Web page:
DETROIT — Stellantis CEO Carlos Tavares says his company has to work on cutting costs globally in order to keep electric vehicles affordable for the middle class.
Among the cuts are reducing the number of the automaker’s factories because electric vehicles cost about 40% more than those powered by gasoline.
Without cost reductions, EVs will be too expensive for the middle class, shrinking the market and driving costs up more, Tavares told reporters Thursday at the CES gadget show in Las Vegas.
“If the size of the market shrinks, you are back to square one because you are reducing the efficiency and effectiveness of your manufacturing operation,” he said. “You go from hero to zero in three years if you stop working on costs.”
Stellantis began the factory reduction process in the U.S. last month when it announced plans to idle its plant in Belvidere, Illinois. In February, it plans to lay off about 1,350 people at the plant indefinitely. The plant about 70 miles (110 kilometers) northwest of Chicago now makes the Jeep Cherokee small SUV but has no new vehicle allocated to it.
Tavares said he’s not certain about costs going up or whether Belvidere will be closed, but said Stellantis must be prepared for a shrinking auto market globally.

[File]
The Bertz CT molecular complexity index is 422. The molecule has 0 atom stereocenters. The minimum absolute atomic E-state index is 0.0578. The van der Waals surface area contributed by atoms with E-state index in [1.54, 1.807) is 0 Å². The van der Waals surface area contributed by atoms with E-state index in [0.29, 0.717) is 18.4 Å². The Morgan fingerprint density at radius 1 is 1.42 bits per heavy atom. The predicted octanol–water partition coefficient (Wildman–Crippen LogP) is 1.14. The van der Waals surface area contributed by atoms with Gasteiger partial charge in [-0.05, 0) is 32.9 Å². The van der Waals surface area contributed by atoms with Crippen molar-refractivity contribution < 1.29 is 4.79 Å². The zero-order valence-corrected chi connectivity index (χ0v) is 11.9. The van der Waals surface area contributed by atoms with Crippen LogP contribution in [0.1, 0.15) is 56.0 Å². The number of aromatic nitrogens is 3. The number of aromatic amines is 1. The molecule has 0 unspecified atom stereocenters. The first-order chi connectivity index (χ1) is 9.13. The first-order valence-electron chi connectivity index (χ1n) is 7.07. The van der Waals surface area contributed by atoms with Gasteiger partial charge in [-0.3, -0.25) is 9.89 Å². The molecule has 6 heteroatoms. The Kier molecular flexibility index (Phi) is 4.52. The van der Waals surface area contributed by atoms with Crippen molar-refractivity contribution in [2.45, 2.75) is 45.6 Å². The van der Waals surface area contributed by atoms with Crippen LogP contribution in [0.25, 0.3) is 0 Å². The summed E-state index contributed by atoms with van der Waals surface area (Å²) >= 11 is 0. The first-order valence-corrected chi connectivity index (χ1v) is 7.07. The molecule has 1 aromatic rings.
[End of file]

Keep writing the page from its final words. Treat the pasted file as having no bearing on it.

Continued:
“We’ll see how things move in the next few months,” he said, adding that a significant economic slowdown won’t help the Belvidere plant. But he said that if the economy comes back strongly, there’s no recession and consumers are still buying vehicles, “Then we’ll adapt our decisions.”
He said worries about electric vehicle affordability extend to Italy, France, Spain, Greece and other European counties “which means we need to accelerate the cost reduction on that technology to make it more affordable.”
Stellantis, he said, has seen its production costs rise, especially raw materials and because of the shortage of computer chips. It has to cut fixed, variable and distribution costs to offset those, plus the increased cost of EVs. Otherwise vehicles will be too expensive or profit margins will drop, Tavares said.
“Are we sure that we will not need the (factory) capacity? No, we are not sure,” he said. “If you keep for a signification amount of time capacity that you don’t use, you put yourself in trouble. That’s what experience shows. So you need to continually adjust your capacity to your needs.”